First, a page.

The rapid deterioration of the world’s climate and upheaval of global warming have rendered air traveling as one of the worst causes of pollution. The World Wildlife Fund (WWF), however, believes there is a way to combat this situation.
According to reports, 2.5% to 4% of global warming is caused by gas turbine-powered aircrafts that burn aviation fuels during flight. These planes release heavy amounts of carbon dioxide (CO2) that would linger for long periods of time into the atmosphere.
Additionally, aviation fuels contain nitrogen oxides, soot, water vapor, and sulfate aerosols. These are chemicals that have a diverse range of impacts on how the atmosphere behaves.
Prior to the COVID-19 pandemic, air travel was at its peak. Planes were excessively contributing to the formation of CO2, which is reported to be 100 times more than what a bus or train could produce. In 2018, it was estimated that 4.3 billion passengers were involved in air travel.
When the health crisis took place in 2020, airlines barely saw action as travel bans were imposed in many countries to reduce the spread of the virus. Flights were cut down to half—roughly around 45%, resulting in the sudden decrease of pollution in the atmosphere. Throughout the course of the pandemic, a sustainable environment was perceived. This environment focused on people trying to communicate and conduct business affairs with the absence of air travel.
Now that health protocols are becoming less prioritized in response to some communities recovering from the pandemic, air travel is more prevalent than ever. Flights are being restored with more and more passengers engaging in air travel either as a hobby or as a necessary move for their everyday lives.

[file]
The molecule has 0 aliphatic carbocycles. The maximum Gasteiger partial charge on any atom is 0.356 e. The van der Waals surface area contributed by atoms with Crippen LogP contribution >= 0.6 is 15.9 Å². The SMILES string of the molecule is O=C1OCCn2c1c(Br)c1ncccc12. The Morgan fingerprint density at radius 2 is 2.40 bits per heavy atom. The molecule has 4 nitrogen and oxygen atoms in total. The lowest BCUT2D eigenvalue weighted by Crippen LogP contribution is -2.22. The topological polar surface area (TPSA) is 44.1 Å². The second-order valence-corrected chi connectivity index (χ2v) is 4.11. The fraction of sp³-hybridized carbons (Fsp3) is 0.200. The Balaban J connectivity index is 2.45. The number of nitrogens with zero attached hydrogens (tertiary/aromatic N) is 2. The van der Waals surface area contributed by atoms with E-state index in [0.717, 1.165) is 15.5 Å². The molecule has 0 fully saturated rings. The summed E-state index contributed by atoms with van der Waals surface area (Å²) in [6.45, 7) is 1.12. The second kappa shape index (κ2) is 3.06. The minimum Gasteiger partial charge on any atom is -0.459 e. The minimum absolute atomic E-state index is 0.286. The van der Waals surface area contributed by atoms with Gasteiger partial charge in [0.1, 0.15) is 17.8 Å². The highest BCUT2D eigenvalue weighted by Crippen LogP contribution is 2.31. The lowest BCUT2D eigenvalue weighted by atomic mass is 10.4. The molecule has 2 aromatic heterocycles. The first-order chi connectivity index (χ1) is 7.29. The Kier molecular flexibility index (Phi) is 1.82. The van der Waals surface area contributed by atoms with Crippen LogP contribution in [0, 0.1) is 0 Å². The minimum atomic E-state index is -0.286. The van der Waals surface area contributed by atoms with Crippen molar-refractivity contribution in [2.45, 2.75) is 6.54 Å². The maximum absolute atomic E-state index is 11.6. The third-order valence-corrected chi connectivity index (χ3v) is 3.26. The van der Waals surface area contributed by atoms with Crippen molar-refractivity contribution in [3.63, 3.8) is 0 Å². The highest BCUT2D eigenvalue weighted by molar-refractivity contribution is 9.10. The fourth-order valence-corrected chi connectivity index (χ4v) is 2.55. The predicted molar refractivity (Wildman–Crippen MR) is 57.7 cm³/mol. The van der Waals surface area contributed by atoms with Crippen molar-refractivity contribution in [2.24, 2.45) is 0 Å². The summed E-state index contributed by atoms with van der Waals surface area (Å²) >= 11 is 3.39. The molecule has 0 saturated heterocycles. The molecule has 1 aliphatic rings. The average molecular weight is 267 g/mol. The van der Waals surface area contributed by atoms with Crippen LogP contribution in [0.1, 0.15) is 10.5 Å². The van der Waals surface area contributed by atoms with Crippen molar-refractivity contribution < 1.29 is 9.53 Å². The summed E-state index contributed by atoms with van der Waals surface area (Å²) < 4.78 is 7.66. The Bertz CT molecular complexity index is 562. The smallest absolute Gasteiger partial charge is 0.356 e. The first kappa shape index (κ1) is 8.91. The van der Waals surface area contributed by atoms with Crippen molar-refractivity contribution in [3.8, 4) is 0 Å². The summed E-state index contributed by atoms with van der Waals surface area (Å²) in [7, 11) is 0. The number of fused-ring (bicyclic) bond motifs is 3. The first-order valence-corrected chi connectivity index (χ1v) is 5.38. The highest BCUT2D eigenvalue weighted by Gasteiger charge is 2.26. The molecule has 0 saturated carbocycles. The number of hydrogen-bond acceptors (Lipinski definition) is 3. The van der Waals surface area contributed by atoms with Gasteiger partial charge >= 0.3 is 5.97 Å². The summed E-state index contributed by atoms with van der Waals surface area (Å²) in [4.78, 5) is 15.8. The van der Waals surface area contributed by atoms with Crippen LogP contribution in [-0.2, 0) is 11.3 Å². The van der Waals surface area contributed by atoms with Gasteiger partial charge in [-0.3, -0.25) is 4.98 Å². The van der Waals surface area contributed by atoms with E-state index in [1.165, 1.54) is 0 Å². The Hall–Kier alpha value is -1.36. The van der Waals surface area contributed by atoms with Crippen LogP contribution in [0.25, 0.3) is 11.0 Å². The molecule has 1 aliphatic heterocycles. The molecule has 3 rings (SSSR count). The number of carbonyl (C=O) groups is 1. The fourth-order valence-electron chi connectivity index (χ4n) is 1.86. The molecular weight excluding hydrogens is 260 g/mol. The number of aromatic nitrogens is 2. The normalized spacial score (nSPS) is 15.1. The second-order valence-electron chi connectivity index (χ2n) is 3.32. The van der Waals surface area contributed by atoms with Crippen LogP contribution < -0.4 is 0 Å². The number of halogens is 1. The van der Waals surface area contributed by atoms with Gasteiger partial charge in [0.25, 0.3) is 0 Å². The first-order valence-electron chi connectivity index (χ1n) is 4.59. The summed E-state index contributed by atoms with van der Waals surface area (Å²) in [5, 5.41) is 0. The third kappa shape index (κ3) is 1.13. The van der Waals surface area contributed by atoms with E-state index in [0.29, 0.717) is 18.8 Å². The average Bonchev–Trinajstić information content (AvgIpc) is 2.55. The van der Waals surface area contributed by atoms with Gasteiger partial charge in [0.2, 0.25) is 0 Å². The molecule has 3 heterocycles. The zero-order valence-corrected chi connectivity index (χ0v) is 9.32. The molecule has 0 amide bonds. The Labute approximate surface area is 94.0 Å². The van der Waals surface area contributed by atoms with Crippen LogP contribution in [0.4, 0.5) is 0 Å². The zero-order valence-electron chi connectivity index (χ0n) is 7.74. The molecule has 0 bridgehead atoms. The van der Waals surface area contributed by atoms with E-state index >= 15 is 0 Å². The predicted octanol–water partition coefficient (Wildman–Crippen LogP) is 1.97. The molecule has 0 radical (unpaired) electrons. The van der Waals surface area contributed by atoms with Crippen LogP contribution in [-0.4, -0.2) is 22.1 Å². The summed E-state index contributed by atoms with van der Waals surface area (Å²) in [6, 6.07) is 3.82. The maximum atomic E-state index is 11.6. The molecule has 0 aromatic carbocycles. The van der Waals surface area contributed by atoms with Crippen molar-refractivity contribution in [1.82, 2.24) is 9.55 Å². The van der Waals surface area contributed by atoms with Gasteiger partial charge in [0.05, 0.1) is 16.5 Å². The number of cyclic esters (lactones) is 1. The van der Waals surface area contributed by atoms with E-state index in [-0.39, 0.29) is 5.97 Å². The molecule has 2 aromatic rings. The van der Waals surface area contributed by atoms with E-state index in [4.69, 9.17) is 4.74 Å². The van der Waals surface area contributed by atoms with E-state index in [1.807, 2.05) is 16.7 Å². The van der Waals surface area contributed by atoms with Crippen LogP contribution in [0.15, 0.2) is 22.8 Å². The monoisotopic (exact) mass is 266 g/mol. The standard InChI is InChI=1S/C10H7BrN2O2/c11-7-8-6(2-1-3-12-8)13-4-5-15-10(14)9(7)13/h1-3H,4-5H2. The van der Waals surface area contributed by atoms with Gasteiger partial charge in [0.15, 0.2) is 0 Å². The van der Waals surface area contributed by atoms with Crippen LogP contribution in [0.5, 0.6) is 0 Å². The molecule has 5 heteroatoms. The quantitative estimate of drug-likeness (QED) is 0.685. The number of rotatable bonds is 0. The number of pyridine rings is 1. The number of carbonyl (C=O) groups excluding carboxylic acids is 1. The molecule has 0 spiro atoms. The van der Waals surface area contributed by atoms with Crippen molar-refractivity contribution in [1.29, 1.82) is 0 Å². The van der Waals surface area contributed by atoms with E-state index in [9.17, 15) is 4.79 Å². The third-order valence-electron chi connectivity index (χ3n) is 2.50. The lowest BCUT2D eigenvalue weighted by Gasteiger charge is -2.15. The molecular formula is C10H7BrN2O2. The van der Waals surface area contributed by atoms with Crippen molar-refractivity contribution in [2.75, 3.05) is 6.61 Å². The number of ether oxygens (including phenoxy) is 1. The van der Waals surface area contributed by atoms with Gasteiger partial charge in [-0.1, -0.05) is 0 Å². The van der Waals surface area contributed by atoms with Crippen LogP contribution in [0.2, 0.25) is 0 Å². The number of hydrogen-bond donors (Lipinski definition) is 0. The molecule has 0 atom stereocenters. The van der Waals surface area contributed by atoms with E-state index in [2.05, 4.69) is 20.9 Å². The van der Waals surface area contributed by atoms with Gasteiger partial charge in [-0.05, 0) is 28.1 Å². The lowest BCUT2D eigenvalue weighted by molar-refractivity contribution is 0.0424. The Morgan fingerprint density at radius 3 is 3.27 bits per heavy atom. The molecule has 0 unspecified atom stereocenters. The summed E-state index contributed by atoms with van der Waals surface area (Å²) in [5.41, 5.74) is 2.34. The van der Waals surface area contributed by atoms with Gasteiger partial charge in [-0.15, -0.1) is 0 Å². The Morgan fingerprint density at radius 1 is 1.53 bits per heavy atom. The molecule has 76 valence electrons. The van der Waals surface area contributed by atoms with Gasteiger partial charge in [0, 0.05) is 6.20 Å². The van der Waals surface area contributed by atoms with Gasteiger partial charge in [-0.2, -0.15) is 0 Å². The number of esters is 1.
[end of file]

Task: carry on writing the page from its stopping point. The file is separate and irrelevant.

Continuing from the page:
As a result, various organizations and scientists predict that chemical emissions of aircrafts could intensify by 3 times in the year 2050.
Unless innovations that aim to improve the efficiency of airplane fuels and engines, and industry-wide regulations are implemented, such an observation remains a possibility.
The WWF, the leading organization focused on environmental conservation, directed numerous suggestions to airlines, governments, and frequent flyers or passengers. The organization emphasized on advocating for climate-conscious industry practices and more effective government schemes.
Below are some of WWF’s plans:
Milan Klöwer, a postdoctoral researcher and climate scientist at the University of Oxford, has devised another way to reduce climate deterioration brought about by air travel: Flying less. Klöwer claimed people must realize flights should be based around whether they are necessary or not. In addition, he expressed that the industry demands a change of direction.
Regardless, climate-conscious air travel is a subject matter involving numerous factors at hand. The industry cannot directly stop air travel as it is one of the only few ways people can travel from one country and island to another.
However, as more flights are concerned, the heavier the toll on the environment. This is where WWF’s climate-conscious air travel and Klöwer’s recommendation of reducing flight come into play.
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